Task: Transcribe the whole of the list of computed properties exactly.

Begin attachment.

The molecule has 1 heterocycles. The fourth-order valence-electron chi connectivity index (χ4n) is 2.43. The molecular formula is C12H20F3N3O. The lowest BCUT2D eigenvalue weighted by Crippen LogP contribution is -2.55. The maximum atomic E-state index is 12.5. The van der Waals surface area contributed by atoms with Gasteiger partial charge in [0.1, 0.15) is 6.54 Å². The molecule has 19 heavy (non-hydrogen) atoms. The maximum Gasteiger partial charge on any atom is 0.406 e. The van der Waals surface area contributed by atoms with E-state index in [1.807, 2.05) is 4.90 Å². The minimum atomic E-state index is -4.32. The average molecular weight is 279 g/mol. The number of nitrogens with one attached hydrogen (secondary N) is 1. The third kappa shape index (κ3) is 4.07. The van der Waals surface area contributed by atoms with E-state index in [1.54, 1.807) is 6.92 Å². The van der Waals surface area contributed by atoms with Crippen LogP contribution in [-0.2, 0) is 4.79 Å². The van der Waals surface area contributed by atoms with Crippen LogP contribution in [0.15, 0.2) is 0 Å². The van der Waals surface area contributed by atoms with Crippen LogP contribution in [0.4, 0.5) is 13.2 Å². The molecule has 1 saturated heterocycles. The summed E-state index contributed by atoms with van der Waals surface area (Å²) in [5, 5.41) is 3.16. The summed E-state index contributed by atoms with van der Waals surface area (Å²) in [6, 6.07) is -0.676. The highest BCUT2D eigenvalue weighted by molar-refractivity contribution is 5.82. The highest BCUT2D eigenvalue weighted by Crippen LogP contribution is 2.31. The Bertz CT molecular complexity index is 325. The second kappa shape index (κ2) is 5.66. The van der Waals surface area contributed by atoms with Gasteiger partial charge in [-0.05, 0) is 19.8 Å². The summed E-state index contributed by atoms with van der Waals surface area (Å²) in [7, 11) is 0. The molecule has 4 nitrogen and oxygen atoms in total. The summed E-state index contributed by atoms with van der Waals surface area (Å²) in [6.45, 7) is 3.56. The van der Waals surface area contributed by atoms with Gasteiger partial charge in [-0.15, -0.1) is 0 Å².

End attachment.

The molecule has 1 heterocycles. The fourth-order valence-electron chi connectivity index (χ4n) is 2.43. The molecular formula is C12H20F3N3O. The lowest BCUT2D eigenvalue weighted by Crippen LogP contribution is -2.55. The maximum atomic E-state index is 12.5. The van der Waals surface area contributed by atoms with Gasteiger partial charge in [0.1, 0.15) is 6.54 Å². The molecule has 19 heavy (non-hydrogen) atoms. The maximum Gasteiger partial charge on any atom is 0.406 e. The van der Waals surface area contributed by atoms with E-state index in [1.807, 2.05) is 4.90 Å². The minimum atomic E-state index is -4.32. The average molecular weight is 279 g/mol. The number of nitrogens with one attached hydrogen (secondary N) is 1. The third kappa shape index (κ3) is 4.07. The van der Waals surface area contributed by atoms with E-state index in [1.54, 1.807) is 6.92 Å². The van der Waals surface area contributed by atoms with Crippen LogP contribution in [-0.2, 0) is 4.79 Å². The van der Waals surface area contributed by atoms with Crippen LogP contribution in [0.15, 0.2) is 0 Å². The van der Waals surface area contributed by atoms with Crippen LogP contribution in [0.4, 0.5) is 13.2 Å². The molecule has 1 saturated heterocycles. The summed E-state index contributed by atoms with van der Waals surface area (Å²) in [5, 5.41) is 3.16. The summed E-state index contributed by atoms with van der Waals surface area (Å²) in [6, 6.07) is -0.676. The highest BCUT2D eigenvalue weighted by molar-refractivity contribution is 5.82. The highest BCUT2D eigenvalue weighted by Crippen LogP contribution is 2.31. The Bertz CT molecular complexity index is 325. The second kappa shape index (κ2) is 5.66. The van der Waals surface area contributed by atoms with Gasteiger partial charge in [-0.05, 0) is 19.8 Å². The summed E-state index contributed by atoms with van der Waals surface area (Å²) in [7, 11) is 0. The molecule has 4 nitrogen and oxygen atoms in total. The summed E-state index contributed by atoms with van der Waals surface area (Å²) in [6.45, 7) is 3.56. The van der Waals surface area contributed by atoms with Gasteiger partial charge in [-0.15, -0.1) is 0 Å².